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Microsc Res Tech. 2001 Feb 15;52(4):411-9.

Role of transforming growth factor-beta1 in prostate cancer.

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1
Department of Surgical and Perioperative Sciences, Urology & Andrology, Umeå University, SE-901 85 Umeå, Sweden. Pernilla.Wikstrom@urologi.umu.se

Abstract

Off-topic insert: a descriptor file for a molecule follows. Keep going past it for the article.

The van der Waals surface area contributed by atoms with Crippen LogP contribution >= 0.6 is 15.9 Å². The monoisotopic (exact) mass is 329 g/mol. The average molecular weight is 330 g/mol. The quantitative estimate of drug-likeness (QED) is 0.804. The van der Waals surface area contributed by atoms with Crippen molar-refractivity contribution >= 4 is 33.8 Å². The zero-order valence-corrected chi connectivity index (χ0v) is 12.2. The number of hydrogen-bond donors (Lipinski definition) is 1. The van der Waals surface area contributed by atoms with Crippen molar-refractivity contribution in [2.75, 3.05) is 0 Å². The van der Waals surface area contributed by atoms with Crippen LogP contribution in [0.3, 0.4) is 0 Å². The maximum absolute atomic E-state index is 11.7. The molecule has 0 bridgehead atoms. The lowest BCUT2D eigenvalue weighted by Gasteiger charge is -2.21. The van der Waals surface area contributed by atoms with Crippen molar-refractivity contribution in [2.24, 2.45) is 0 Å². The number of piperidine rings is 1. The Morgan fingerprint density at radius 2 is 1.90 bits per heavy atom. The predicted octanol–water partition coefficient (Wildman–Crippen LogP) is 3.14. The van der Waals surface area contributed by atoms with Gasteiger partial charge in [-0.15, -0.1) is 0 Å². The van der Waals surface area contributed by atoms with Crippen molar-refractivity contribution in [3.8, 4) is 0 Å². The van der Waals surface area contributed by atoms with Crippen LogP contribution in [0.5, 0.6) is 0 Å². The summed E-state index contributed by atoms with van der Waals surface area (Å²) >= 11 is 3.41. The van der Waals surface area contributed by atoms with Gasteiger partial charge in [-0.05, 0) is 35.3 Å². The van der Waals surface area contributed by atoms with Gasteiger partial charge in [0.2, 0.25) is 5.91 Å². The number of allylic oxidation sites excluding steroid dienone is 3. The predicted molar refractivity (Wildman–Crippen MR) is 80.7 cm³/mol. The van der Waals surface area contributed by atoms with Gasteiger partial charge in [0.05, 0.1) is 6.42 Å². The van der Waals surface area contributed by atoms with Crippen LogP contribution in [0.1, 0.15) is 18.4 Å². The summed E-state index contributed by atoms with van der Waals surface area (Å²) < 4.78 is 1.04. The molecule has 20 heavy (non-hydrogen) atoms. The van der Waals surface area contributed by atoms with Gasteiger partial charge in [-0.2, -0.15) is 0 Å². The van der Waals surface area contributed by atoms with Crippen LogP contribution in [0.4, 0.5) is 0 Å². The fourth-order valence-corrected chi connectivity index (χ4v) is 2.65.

TGF-beta1 is an important regulator of the normal and malignant prostate. In the non-malignant prostate, TGF-beta1 stimulates cell differentiation, inhibits epithelial cell proliferation, and induces epithelial cell death. TGF-beta1 is secreted into semen where it is an important immunosuppressive factor. Prostate cancer cells express high levels of TGF-beta1, which seems to enhance prostate cancer growth and metastasis by stimulating angiogenesis and by inhibiting immune responses directed against tumour cells. Prostate cancer cells frequently lose their TGF-beta receptors and acquire resistance to the anti-proliferative and pro-apoptotic effects of TGF-beta1. Accordingly, high expression of TGF-beta1 and loss of TGF-beta receptor expression have been associated with a particularly bad prognosis in human prostate cancer patients. TGF-beta1 also seems to be a mediator of castration-induced apoptosis in androgen dependent normal and malignant prostate epithelial cells. The ability of some prostate tumours to avoid castration-induced apoptosis may not, however, be simply due to loss of TGF-beta receptor type I or type II expression in the tumour cells. It may also be related to an inability of these cells to up-regulate TGF-beta receptor levels in response to castration or possibly due to defects downstream of the receptors. Short-term therapy-induced changes in the TGF-beta system in prostate tumours can probably be used to predict the long-term response to androgen ablation treatment. Further investigations into the TGF-beta system in the prostate are needed, however, to elucidate how alterations in this system affect the behaviour of prostate tumours, and whether this system can be manipulated for therapeutical purposes.

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